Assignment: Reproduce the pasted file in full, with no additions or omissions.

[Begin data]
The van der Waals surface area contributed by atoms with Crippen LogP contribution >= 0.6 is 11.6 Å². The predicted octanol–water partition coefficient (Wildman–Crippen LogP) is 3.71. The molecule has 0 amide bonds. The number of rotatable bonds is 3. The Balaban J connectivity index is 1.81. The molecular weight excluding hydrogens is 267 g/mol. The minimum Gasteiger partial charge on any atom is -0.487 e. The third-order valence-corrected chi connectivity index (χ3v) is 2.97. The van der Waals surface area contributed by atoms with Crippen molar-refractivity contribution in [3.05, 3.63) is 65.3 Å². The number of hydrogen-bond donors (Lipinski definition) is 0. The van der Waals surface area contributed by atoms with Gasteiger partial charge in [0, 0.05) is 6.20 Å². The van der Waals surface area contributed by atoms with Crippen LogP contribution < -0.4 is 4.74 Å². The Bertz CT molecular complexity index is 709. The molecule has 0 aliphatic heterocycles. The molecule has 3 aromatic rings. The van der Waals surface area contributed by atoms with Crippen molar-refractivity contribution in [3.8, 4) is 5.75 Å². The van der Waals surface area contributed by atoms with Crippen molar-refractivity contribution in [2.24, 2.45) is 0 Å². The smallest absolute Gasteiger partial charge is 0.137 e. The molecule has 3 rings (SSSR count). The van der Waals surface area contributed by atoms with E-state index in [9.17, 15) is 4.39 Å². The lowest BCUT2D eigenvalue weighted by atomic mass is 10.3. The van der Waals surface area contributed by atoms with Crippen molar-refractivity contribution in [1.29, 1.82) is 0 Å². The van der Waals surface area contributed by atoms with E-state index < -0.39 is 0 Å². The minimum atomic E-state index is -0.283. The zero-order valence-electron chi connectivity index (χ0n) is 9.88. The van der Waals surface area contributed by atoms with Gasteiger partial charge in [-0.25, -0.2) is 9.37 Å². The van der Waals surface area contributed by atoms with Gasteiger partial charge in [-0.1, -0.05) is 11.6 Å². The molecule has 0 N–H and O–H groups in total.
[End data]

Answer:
The van der Waals surface area contributed by atoms with Crippen LogP contribution >= 0.6 is 11.6 Å². The predicted octanol–water partition coefficient (Wildman–Crippen LogP) is 3.71. The molecule has 0 amide bonds. The number of rotatable bonds is 3. The Balaban J connectivity index is 1.81. The molecular weight excluding hydrogens is 267 g/mol. The minimum Gasteiger partial charge on any atom is -0.487 e. The third-order valence-corrected chi connectivity index (χ3v) is 2.97. The van der Waals surface area contributed by atoms with Crippen molar-refractivity contribution in [3.05, 3.63) is 65.3 Å². The number of hydrogen-bond donors (Lipinski definition) is 0. The van der Waals surface area contributed by atoms with Gasteiger partial charge in [0, 0.05) is 6.20 Å². The van der Waals surface area contributed by atoms with Crippen LogP contribution < -0.4 is 4.74 Å². The Bertz CT molecular complexity index is 709. The molecule has 0 aliphatic heterocycles. The molecule has 3 aromatic rings. The van der Waals surface area contributed by atoms with Crippen molar-refractivity contribution in [3.8, 4) is 5.75 Å². The van der Waals surface area contributed by atoms with Crippen molar-refractivity contribution in [2.24, 2.45) is 0 Å². The smallest absolute Gasteiger partial charge is 0.137 e. The molecule has 3 rings (SSSR count). The van der Waals surface area contributed by atoms with E-state index in [9.17, 15) is 4.39 Å². The lowest BCUT2D eigenvalue weighted by atomic mass is 10.3. The van der Waals surface area contributed by atoms with Crippen molar-refractivity contribution in [1.29, 1.82) is 0 Å². The van der Waals surface area contributed by atoms with E-state index < -0.39 is 0 Å². The minimum atomic E-state index is -0.283. The zero-order valence-electron chi connectivity index (χ0n) is 9.88. The van der Waals surface area contributed by atoms with Gasteiger partial charge in [-0.25, -0.2) is 9.37 Å². The van der Waals surface area contributed by atoms with Gasteiger partial charge in [-0.1, -0.05) is 11.6 Å². The molecule has 0 N–H and O–H groups in total.